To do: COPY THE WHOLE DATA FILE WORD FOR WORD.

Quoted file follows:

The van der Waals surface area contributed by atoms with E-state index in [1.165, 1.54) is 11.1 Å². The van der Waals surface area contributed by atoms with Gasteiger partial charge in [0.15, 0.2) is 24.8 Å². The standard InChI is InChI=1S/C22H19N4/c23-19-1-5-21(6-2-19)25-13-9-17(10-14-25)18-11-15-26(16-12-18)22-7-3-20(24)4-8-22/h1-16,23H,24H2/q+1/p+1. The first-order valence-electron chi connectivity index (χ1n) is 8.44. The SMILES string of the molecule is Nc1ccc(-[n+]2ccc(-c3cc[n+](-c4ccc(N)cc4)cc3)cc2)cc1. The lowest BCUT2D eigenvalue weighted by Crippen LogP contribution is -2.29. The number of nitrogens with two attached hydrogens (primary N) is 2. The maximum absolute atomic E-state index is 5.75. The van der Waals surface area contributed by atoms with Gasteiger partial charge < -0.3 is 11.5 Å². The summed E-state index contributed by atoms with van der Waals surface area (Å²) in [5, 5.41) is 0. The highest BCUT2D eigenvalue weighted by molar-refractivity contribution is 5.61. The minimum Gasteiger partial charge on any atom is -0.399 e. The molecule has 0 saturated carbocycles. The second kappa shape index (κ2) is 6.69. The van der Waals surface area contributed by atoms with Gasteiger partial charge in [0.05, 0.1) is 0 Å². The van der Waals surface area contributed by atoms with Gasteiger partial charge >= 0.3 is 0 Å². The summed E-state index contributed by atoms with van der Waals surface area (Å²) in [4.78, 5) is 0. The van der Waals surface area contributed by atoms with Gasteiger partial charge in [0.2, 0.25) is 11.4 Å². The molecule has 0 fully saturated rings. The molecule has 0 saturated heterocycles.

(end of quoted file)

The van der Waals surface area contributed by atoms with E-state index in [1.165, 1.54) is 11.1 Å². The van der Waals surface area contributed by atoms with Gasteiger partial charge in [0.15, 0.2) is 24.8 Å². The standard InChI is InChI=1S/C22H19N4/c23-19-1-5-21(6-2-19)25-13-9-17(10-14-25)18-11-15-26(16-12-18)22-7-3-20(24)4-8-22/h1-16,23H,24H2/q+1/p+1. The first-order valence-electron chi connectivity index (χ1n) is 8.44. The SMILES string of the molecule is Nc1ccc(-[n+]2ccc(-c3cc[n+](-c4ccc(N)cc4)cc3)cc2)cc1. The lowest BCUT2D eigenvalue weighted by Crippen LogP contribution is -2.29. The number of nitrogens with two attached hydrogens (primary N) is 2. The maximum absolute atomic E-state index is 5.75. The van der Waals surface area contributed by atoms with Gasteiger partial charge < -0.3 is 11.5 Å². The summed E-state index contributed by atoms with van der Waals surface area (Å²) in [5, 5.41) is 0. The highest BCUT2D eigenvalue weighted by molar-refractivity contribution is 5.61. The minimum Gasteiger partial charge on any atom is -0.399 e. The molecule has 0 saturated carbocycles. The second kappa shape index (κ2) is 6.69. The van der Waals surface area contributed by atoms with Gasteiger partial charge in [0.05, 0.1) is 0 Å². The van der Waals surface area contributed by atoms with Gasteiger partial charge >= 0.3 is 0 Å². The summed E-state index contributed by atoms with van der Waals surface area (Å²) in [4.78, 5) is 0. The van der Waals surface area contributed by atoms with Gasteiger partial charge in [0.2, 0.25) is 11.4 Å². The molecule has 0 fully saturated rings. The molecule has 0 saturated heterocycles.